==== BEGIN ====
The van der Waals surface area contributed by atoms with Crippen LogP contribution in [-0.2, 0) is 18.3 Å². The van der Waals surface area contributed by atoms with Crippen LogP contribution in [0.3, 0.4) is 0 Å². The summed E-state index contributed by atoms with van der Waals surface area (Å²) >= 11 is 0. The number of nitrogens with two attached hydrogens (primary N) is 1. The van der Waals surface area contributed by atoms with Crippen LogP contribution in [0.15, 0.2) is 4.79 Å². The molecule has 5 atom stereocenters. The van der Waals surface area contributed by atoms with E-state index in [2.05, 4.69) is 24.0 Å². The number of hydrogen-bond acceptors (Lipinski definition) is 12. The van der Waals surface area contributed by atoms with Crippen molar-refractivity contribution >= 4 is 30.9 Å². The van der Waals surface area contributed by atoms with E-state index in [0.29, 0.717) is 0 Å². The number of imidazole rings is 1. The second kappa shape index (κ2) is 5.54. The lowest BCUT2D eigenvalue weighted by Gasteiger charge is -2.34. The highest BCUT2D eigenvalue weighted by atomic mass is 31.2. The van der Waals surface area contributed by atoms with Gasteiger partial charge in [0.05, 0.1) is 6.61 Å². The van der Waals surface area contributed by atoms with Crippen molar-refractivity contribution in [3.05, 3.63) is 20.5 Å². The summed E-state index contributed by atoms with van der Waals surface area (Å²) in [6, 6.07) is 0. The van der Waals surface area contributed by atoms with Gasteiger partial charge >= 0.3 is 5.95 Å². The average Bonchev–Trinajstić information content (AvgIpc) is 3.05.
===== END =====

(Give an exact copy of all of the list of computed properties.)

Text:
The van der Waals surface area contributed by atoms with Crippen LogP contribution in [-0.2, 0) is 18.3 Å². The van der Waals surface area contributed by atoms with Crippen LogP contribution in [0.3, 0.4) is 0 Å². The summed E-state index contributed by atoms with van der Waals surface area (Å²) >= 11 is 0. The number of nitrogens with two attached hydrogens (primary N) is 1. The van der Waals surface area contributed by atoms with Crippen LogP contribution in [0.15, 0.2) is 4.79 Å². The molecule has 5 atom stereocenters. The van der Waals surface area contributed by atoms with E-state index in [2.05, 4.69) is 24.0 Å². The number of hydrogen-bond acceptors (Lipinski definition) is 12. The van der Waals surface area contributed by atoms with Crippen molar-refractivity contribution >= 4 is 30.9 Å². The van der Waals surface area contributed by atoms with E-state index in [0.29, 0.717) is 0 Å². The number of imidazole rings is 1. The second kappa shape index (κ2) is 5.54. The lowest BCUT2D eigenvalue weighted by Gasteiger charge is -2.34. The highest BCUT2D eigenvalue weighted by atomic mass is 31.2. The van der Waals surface area contributed by atoms with Gasteiger partial charge in [0.05, 0.1) is 6.61 Å². The van der Waals surface area contributed by atoms with Crippen molar-refractivity contribution in [3.05, 3.63) is 20.5 Å². The summed E-state index contributed by atoms with van der Waals surface area (Å²) in [6, 6.07) is 0. The van der Waals surface area contributed by atoms with Gasteiger partial charge >= 0.3 is 5.95 Å². The average Bonchev–Trinajstić information content (AvgIpc) is 3.05.